Umpiring is a very important role in the game of hockey and those that take part know that the gig takes a lot of courage, focus, and resilience.
Players tend to get emotional, coaches shout out from the sidelines, and crowds roar at every whistle blown – but for Hockey ACT umpire, Kristy Robertson, these are all perks of the trade.
Getting into umpiring as a junior, Robertson has pushed quite far seizing opportunities to umpire at local competitions in the ACT and NSW, as well as in State and National Championships. Now her umpiring will encourage her to travel the world after she was accredited as an international umpire earlier this year, a big accomplishment for someone who started off so small.
“I was encouraged [to umpire] by my mother who was an umpire at the time. In 2006, I attended my first Hockey NSW field State Championship as an umpire, fulfilling the umpiring requirement for my brother’s team. For the next couple of years, I followed his representative team to carnivals as their umpire,” she said.
Having grown up in Goulburn, Robertson was fortunate enough to journey between states and divide her umpiring duties between NSW and the ACT. As she grew older and more experienced, she started umpiring regularly in the ACT and now the Capital League 1 Competition ‘forms the basis’ of her top-level umpiring throughout the outdoor winter season.
Having already accomplished so much at such a young age, Robertson admits that she had much doubt in the beginning.
“It took me a really long time to even recognise that there was a pathway for umpires. Obviously, I realized that someone had to officiate national and international competitions, but I never thought that that could be me, an umpire from Goulburn,” Robertson said.
“Luckily for me, there were people along my journey that did have this belief and continued to push me to become a better umpire. I don’t think it was until I umpired at the 2013 U18 National Championships that I acknowledged that if I worked hard, I could make something of myself as an umpire.”
Getting an international accreditation is a success well deserved for Robertson who now joins a small handful of ACT umpires who have done the same.
“It’s a pretty surreal feeling but something I am really proud of. Everyone, players, and umpires alike, work really hard to get to the top level, both nationally and internationally, and it’s an amazing feeling to be acknowledged as having the ability to umpire high-quality matches.”
However, Robertson is aware that achievements such as this one don’t just fall into one’s lap but are the work of mentors just as much as self-dedication, self-determination, and self-drive.
“I have been very fortunate to have had, and continue to have, some amazing mentors supporting me on my umpiring journey. Whilst their support and feedback has contributed significantly to the umpire that I am today, my greatest challenge has been my own self-belief.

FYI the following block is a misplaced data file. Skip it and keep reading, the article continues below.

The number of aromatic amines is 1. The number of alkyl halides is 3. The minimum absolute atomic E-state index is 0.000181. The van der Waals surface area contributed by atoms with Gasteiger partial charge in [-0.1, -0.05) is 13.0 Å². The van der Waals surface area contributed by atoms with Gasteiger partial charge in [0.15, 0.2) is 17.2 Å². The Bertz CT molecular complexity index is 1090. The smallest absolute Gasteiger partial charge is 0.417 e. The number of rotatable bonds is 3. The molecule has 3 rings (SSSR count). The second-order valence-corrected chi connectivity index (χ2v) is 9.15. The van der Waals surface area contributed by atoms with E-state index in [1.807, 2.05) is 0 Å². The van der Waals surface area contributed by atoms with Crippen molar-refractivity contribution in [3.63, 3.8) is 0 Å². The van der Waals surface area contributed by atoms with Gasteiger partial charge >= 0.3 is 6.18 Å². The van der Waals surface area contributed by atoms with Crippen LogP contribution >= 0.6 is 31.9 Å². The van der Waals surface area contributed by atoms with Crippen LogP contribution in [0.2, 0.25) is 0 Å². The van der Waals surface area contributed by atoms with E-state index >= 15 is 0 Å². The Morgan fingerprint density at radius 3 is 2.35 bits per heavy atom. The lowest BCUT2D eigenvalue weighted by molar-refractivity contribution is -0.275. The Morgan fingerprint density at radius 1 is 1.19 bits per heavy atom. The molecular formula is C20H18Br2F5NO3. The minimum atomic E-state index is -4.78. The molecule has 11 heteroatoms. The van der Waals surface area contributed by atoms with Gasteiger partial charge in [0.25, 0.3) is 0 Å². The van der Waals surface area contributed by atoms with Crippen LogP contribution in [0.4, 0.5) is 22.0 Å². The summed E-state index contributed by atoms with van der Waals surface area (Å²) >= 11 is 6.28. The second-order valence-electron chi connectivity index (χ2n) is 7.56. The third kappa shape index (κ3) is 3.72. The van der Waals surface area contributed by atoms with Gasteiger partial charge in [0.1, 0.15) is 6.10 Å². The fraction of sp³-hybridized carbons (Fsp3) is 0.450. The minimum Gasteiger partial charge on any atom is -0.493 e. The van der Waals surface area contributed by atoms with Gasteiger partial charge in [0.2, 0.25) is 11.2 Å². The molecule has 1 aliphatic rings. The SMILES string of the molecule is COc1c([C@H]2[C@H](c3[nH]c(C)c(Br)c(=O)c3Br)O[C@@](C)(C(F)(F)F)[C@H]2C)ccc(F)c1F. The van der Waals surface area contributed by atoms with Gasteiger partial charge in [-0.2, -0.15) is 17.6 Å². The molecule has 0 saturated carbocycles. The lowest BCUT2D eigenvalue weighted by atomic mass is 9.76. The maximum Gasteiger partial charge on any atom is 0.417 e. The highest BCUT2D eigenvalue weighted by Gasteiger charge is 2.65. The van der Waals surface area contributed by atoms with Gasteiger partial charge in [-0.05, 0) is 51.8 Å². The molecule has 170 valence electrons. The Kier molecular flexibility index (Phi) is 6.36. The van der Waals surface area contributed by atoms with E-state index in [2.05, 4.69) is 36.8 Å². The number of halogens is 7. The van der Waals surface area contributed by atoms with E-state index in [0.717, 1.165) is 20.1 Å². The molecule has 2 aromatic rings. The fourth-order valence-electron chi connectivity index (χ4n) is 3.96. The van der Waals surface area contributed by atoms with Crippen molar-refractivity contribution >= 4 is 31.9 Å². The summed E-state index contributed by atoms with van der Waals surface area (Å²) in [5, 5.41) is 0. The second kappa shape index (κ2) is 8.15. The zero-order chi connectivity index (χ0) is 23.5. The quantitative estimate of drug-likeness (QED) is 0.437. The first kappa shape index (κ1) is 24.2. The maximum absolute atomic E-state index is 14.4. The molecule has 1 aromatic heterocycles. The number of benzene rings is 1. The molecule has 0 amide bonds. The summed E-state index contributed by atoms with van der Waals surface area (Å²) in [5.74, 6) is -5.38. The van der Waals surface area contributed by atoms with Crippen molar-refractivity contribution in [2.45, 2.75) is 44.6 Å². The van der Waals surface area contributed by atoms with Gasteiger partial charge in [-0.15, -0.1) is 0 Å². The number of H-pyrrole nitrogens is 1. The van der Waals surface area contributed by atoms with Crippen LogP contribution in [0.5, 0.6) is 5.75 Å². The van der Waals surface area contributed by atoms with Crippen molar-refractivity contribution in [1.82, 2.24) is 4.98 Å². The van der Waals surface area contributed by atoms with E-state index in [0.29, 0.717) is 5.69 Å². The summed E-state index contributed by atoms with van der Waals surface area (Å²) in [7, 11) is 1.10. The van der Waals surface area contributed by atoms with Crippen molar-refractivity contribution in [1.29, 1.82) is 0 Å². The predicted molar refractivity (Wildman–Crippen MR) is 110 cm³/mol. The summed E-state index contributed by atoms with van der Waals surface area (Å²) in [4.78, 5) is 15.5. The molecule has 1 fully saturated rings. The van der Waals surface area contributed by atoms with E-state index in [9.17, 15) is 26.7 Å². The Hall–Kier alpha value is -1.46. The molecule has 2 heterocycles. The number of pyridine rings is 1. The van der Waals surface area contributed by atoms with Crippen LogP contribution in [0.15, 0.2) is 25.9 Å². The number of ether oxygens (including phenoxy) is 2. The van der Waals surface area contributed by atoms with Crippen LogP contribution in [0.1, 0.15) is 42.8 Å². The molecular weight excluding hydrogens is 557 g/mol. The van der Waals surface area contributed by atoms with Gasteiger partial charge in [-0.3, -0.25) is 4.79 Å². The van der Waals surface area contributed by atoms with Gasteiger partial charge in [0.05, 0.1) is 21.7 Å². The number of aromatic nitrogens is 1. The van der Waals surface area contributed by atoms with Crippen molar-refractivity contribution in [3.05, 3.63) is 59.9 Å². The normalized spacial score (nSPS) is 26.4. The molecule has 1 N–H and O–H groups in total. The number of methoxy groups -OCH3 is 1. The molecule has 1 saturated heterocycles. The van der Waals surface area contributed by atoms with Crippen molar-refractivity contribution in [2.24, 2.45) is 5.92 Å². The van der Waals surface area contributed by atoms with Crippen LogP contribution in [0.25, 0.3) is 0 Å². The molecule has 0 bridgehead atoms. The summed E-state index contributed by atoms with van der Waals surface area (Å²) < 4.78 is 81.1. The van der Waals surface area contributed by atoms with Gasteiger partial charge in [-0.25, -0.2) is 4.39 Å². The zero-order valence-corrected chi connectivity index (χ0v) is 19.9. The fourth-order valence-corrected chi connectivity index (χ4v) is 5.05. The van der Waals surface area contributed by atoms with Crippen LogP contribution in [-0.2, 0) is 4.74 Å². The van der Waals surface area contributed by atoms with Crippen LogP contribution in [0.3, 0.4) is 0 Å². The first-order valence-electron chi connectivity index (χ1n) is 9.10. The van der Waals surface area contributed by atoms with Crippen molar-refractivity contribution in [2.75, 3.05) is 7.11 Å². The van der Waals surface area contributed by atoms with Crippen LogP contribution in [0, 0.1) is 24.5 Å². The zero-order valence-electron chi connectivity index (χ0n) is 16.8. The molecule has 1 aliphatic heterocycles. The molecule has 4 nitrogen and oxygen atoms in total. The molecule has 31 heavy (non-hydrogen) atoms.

“It has taken a long time, many difficult conversations and tears, and some critical self-reflection to realise that I am where I am because I deserve to be and that I should trust myself.”
It is this self-trust that is especially difficult for umpires to acquire, given the nature of their job. While umpires control the game of hockey, they are also faced with a lot of emotional confrontation from players and other officials.
Avoiding self-doubt and practicing resilience thus becomes a crucial aspect of umpire training.
Preparing for a match has, therefore, become a routine for Robertson, who works to remain as confident as possible and focus only on how she can better the game.
“I think it’s important to acknowledge your role as an umpire and the part that you can play in the quality of a match. I work towards improving something every game, whether this is to do with decision making, managing or positioning.
“I set personal goals for each match, these goals often being developed upon reflection or feedback from my previous game.”
Robertson also acknowledges that umpiring is a team effort, given that two umpires are assigned to a single game of hockey.
“We are lucky in the ACT in that we are often umpiring with the same umpire each weekend. However, it is still just as important to have a pre-match conversation to determine how we, as a team, are going to support a free-flowing game and the steps we are going to implement in response to various game situations.”
Wise words spoken from years of experience and Robertson isn’t stopping anytime soon. She is looking forward to continuing her umpiring duties in the 2018 Capital League 1 Season, as well as preparing for the new format of the Australian Hockey League and potentially grabbing the next international game that waltzes her way.
Proud of her success, Robertson encourages young umpires to do their best and work hard especially those that want to follow a path similar to her own.
“Work hard and strive to improve on something every game. Ask questions. Celebrate your successes and reflect on your disappointments. Remember, it’s ok to make mistakes, so long as you learn from them. Enjoy the game and have fun!”